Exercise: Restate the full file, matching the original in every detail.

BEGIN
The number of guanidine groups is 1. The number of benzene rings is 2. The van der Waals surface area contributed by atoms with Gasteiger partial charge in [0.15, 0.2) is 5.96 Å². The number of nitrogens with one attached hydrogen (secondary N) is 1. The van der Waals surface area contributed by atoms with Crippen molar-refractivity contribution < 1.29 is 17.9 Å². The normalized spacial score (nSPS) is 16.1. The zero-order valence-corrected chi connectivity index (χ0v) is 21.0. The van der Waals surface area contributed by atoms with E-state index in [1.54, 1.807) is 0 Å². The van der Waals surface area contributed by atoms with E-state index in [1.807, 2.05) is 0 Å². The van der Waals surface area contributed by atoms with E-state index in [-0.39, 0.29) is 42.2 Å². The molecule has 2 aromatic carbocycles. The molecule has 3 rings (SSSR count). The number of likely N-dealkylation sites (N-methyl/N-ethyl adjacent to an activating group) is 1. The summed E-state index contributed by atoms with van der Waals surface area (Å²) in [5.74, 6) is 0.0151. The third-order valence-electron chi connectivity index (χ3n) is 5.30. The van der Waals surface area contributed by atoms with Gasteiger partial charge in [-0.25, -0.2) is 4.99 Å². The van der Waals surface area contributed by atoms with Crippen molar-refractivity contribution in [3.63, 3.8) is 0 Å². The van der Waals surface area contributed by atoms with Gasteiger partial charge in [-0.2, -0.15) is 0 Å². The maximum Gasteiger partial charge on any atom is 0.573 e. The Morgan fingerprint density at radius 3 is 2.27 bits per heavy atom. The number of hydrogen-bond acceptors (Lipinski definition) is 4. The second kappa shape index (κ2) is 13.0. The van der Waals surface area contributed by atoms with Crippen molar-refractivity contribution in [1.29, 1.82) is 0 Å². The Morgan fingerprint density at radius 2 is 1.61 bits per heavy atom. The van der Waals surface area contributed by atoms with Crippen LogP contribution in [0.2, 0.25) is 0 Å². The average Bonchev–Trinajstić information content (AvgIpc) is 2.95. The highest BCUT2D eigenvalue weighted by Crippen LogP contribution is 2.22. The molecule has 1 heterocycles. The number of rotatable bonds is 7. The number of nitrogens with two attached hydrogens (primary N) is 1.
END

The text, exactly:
The number of guanidine groups is 1. The number of benzene rings is 2. The van der Waals surface area contributed by atoms with Gasteiger partial charge in [0.15, 0.2) is 5.96 Å². The number of nitrogens with one attached hydrogen (secondary N) is 1. The van der Waals surface area contributed by atoms with Crippen molar-refractivity contribution < 1.29 is 17.9 Å². The normalized spacial score (nSPS) is 16.1. The zero-order valence-corrected chi connectivity index (χ0v) is 21.0. The van der Waals surface area contributed by atoms with E-state index in [1.54, 1.807) is 0 Å². The van der Waals surface area contributed by atoms with E-state index in [1.807, 2.05) is 0 Å². The van der Waals surface area contributed by atoms with E-state index in [-0.39, 0.29) is 42.2 Å². The molecule has 2 aromatic carbocycles. The molecule has 3 rings (SSSR count). The number of likely N-dealkylation sites (N-methyl/N-ethyl adjacent to an activating group) is 1. The summed E-state index contributed by atoms with van der Waals surface area (Å²) in [5.74, 6) is 0.0151. The third-order valence-electron chi connectivity index (χ3n) is 5.30. The van der Waals surface area contributed by atoms with Gasteiger partial charge in [-0.25, -0.2) is 4.99 Å². The van der Waals surface area contributed by atoms with Crippen molar-refractivity contribution in [3.63, 3.8) is 0 Å². The van der Waals surface area contributed by atoms with Gasteiger partial charge in [-0.2, -0.15) is 0 Å². The maximum Gasteiger partial charge on any atom is 0.573 e. The Morgan fingerprint density at radius 3 is 2.27 bits per heavy atom. The number of hydrogen-bond acceptors (Lipinski definition) is 4. The second kappa shape index (κ2) is 13.0. The van der Waals surface area contributed by atoms with Crippen molar-refractivity contribution in [1.29, 1.82) is 0 Å². The Morgan fingerprint density at radius 2 is 1.61 bits per heavy atom. The van der Waals surface area contributed by atoms with Crippen LogP contribution in [0.2, 0.25) is 0 Å². The average Bonchev–Trinajstić information content (AvgIpc) is 2.95. The highest BCUT2D eigenvalue weighted by Crippen LogP contribution is 2.22. The molecule has 1 heterocycles. The number of rotatable bonds is 7. The number of nitrogens with two attached hydrogens (primary N) is 1.